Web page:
Nuclear Transport in a Divergent Eukaryotes

Eukaryogenesis is a major evolutionary transition in the history of life, that led to the emergence of extensive intracellular compartmentalization within cells, and thus eukaryotes. Much of the core architecture of the eukaryotic cell was established well over one billion years ago. Significantly, many cellular systems possess lineage-specific features, and architectural and compositional variation of complexes and pathways are likely keyed to specific functional adaptations. To reconstruct eukaryogenesis and the pathways that lead to and from the prokaryote/eukaryote transition, we must look for the imprints that this process left at the structural and molecular levels in the architecture of protein assemblies in modern-day conserved eukaryotic molecular machines, such as the NPC, a ubiquitous eukaryotic mega-machine responsible for mediating and regulating flux between the nucleus and the cytoplasm. However, most of our knowledge of the NPC structure are function are derived from decades of work in yeast and vertebrates, both members of the Opisthokonta, one of five or six major supergroups of the eukaryotic lineage.

Thus, to expand our understand and trace some of the evolutionary history of the NPC, we turned to trypanosomes, a diverse family of parasitic protozoans that are obligatory parasites of invertebrates, vertebrates, and plants, and thus cause major public health and economic problems in the developing world. cause major public health and economic problems in the developing world and more recently in the United States (Chagas disease). Trypanosomes are members of the Excavata supergroup, early diverging eukaryotes that exhibit biological traits that were once considered unique to trypanosomes, but that have now proven to be shared amongst other eukaryotic lineages. Indeed, several key features of molecular biology were first identified in trypanosomes. Examples include antigenic variation, GPI-anchored proteins, RNA editing, polycistronic transcription and trans-splicing.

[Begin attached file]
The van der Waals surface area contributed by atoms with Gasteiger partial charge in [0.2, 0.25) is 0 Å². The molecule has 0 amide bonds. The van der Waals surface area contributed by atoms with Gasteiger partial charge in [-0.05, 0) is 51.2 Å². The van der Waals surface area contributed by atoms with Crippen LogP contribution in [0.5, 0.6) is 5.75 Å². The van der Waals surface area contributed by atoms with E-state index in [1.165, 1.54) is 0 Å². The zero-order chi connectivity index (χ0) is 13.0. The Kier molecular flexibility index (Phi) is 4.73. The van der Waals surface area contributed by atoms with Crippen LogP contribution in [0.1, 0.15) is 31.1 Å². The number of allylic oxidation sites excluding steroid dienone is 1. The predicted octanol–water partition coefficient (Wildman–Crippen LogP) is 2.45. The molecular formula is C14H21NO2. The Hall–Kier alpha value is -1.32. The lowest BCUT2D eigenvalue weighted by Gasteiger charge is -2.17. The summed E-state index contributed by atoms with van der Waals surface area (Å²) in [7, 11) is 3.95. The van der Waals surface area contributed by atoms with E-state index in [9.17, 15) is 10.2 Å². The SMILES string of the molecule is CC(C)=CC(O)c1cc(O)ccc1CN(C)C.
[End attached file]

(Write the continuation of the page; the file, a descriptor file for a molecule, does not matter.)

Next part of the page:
We are exploiting trypanosome parasites to investigate NPC evolution and conservation at the level of protein–protein interactions and composition. We have found that the NPC structural scaffold is generally conserved, albeit with lineage-specific elements. However, there are major differences in the organization and architecture of key NPC modules in the highly divergent eukaryote Trypanosoma brucei, including significant variation in pore membrane proteins and an alternate mode of mRNA export that differs significantly with the text book mechanisms described in fungi and vertebrates (Opisthokonts). The trypanosome NPC architecture highlights the fact that we do not fully know if the textbook description of RNA export is universal to all eukaryotes or genus specific, nor if all levels of RNA export control in Opisthokonts are fully understood. This underscores Theodosius Dobzhansky’s concept that “nothing in biology makes sense except in the light of evolution”, with discoveries in trypanosome cell biology repeatedly shedding extremely valuable light on the elasticity of cell biology principles and mechanisms conserved across all eukaryotes.

Trypanosomes as models for the study of nuclear pore complex (NPC) structure function and evolution. Trypanosomes are unicellular flagellated protozoan parasites. Trypanosomes are encased in a subpellicular tubulin array (red – anti tubulin antibody (KMX1)). TbNup89, a nucleoporin component of the NPC has been in situ tagged with GFP to form a TbNup89-GFP chimeric protein (green). DNA is stained blue (DAPI). The DNA outside the nucleus (blue) is the kinetoplast which is the mitochondrial DNA in these organisms.
A schematic comparing mRNA export through NPC between trypanosomes and Opisthokonts. The textbook model of mRNA export through the NPC involves the DEAD box helicase Dbp5 and its co-factors Gle1 and inositol hexokinase 6 (IP6) that remodel messenger ribonucleoproteins (mRNPs) and provide directionality to mRNA export. Based on our studies, trypanosomes lack the cytoplasmic Nups that provide an interaction platform for Dbp5 and its cofactors and instead appears to utilize the GTPase Ran to power and provide directionality to mRNA export in trypanosomes. This could be a reflection of their unusual gene transcription which is polycistronic.